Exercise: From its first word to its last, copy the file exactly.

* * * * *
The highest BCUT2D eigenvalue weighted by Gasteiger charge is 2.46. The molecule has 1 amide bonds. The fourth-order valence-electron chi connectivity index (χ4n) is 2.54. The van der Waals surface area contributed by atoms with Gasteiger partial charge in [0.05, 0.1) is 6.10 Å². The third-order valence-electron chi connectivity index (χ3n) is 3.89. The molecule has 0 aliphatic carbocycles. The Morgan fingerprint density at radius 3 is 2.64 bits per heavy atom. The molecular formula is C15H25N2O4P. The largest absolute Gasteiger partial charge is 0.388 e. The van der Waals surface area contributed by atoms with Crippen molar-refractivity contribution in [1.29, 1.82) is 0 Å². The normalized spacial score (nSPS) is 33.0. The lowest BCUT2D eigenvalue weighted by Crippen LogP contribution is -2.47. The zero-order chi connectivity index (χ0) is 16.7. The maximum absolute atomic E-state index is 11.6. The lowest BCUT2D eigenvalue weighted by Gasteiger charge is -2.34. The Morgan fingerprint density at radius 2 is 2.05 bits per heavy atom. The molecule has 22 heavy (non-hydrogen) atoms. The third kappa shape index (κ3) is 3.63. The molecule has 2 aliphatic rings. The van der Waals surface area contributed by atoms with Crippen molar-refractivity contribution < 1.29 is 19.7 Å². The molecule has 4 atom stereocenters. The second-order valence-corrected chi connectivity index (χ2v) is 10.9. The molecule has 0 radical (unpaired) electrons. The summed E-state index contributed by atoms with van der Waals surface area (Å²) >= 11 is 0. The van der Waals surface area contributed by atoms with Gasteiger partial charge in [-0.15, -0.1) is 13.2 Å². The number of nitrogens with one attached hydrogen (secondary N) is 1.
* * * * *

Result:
The highest BCUT2D eigenvalue weighted by Gasteiger charge is 2.46. The molecule has 1 amide bonds. The fourth-order valence-electron chi connectivity index (χ4n) is 2.54. The van der Waals surface area contributed by atoms with Gasteiger partial charge in [0.05, 0.1) is 6.10 Å². The third-order valence-electron chi connectivity index (χ3n) is 3.89. The molecule has 0 aliphatic carbocycles. The Morgan fingerprint density at radius 3 is 2.64 bits per heavy atom. The molecular formula is C15H25N2O4P. The largest absolute Gasteiger partial charge is 0.388 e. The van der Waals surface area contributed by atoms with Crippen molar-refractivity contribution in [1.29, 1.82) is 0 Å². The normalized spacial score (nSPS) is 33.0. The lowest BCUT2D eigenvalue weighted by Crippen LogP contribution is -2.47. The zero-order chi connectivity index (χ0) is 16.7. The maximum absolute atomic E-state index is 11.6. The lowest BCUT2D eigenvalue weighted by Gasteiger charge is -2.34. The Morgan fingerprint density at radius 2 is 2.05 bits per heavy atom. The molecule has 22 heavy (non-hydrogen) atoms. The third kappa shape index (κ3) is 3.63. The molecule has 2 aliphatic rings. The van der Waals surface area contributed by atoms with Crippen molar-refractivity contribution < 1.29 is 19.7 Å². The molecule has 4 atom stereocenters. The second-order valence-corrected chi connectivity index (χ2v) is 10.9. The molecule has 0 radical (unpaired) electrons. The summed E-state index contributed by atoms with van der Waals surface area (Å²) >= 11 is 0. The van der Waals surface area contributed by atoms with Gasteiger partial charge in [-0.15, -0.1) is 13.2 Å². The number of nitrogens with one attached hydrogen (secondary N) is 1.